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Pride and Prejudice | Study Guide

Jane Austen

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Chapter 25

Professor Bradley Greenburg of Northeastern Illinois University provides in-depth summary and analysis of Chapter 25 of Jane Austen's novel Pride and Prejudice.

Pride and Prejudice | Chapter 25 (Volume 2, Chapter 2) | Summary



Mr. and Mrs. Gardiner, Mrs. Bennet's brother and sister-in-law, arrive at Longbourn for the Christmas holidays. Mrs. Gardiner discusses Jane's heartbreak with Elizabeth, who claims that Bingley was "violently in love with" Jane a few days before abandoning her. Mrs. Gardiner responds, "But that expression 'violently in love' is so hackneyed, so doubtful, so indefinite, that it gives me very little idea. It is as often applied to feelings which arise from an half-hour's acquaintance, as to a real, strong attachment." She offers to host Jane in London as a diversion. It is not likely they will encounter Bingley there, as they have different social circles. Jane agrees to go, still hoping she will see Bingley.

Mrs. Gardiner notices that Elizabeth and Wickham seem to be interested in each other. She knows the family from Derbyshire. She does not think that the relationship is serious. When Wickham tells Mrs. Gardiner about his past dealings with Darcy, she agrees that he is a very proud man and rather disagreeable. She also advises her niece Elizabeth to be cautious about being involved with Wickham, as neither of them have much money.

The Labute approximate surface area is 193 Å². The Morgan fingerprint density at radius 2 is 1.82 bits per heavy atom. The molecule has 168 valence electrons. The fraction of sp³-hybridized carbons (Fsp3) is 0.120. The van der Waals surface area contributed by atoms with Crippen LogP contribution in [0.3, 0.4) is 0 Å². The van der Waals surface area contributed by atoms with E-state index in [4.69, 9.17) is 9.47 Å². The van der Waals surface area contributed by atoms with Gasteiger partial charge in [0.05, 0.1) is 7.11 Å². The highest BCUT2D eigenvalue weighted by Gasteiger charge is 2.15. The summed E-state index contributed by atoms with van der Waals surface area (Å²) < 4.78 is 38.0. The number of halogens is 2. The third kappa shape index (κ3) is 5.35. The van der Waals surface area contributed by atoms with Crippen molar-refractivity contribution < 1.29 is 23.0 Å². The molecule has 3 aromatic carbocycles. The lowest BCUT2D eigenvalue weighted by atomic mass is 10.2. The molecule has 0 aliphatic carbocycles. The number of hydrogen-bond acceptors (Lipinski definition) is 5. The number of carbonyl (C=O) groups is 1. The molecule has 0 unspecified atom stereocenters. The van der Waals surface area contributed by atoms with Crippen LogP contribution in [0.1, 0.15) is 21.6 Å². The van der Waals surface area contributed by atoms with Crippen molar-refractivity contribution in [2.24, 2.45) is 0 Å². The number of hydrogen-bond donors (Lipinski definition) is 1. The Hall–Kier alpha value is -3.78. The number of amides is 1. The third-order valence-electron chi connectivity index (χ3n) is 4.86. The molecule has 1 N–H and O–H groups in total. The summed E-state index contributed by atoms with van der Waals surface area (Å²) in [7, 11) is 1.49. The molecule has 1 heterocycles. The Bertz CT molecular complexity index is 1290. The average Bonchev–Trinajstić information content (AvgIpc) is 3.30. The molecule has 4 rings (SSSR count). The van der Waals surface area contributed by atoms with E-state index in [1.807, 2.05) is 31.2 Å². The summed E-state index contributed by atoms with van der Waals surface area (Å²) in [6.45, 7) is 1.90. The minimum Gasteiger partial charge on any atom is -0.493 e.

Mr. Gardiner is a positive example of the new kind of wealth made possible by the industrial revolution. Austen contrasts him with the Bingley sisters and their snobbery: "The Netherfield ladies would have had difficulty in believing that a man who lived by trade, and within view of his warehouses, could have been so well- bred and agreeable." Austen's irony is searing, as the Bingleys' father made his fortune in trade as well.

Mrs. Gardiner proves a mature and compassionate mentor in matters of the heart. Her dubious reaction to the phrase "violently in love" (which Collins also used in proposing to Elizabeth) seems to reveal Austen's own attitudes about rapidly formed romantic attachments.

Over the remainder of the novel, the Gardiners play a positive role in the lives of Jane, Elizabeth, and Lydia. In fact, they may be considered as surrogate parents in many ways, more engaged, levelheaded, and grounded than Mr. and Mrs. Bennet.

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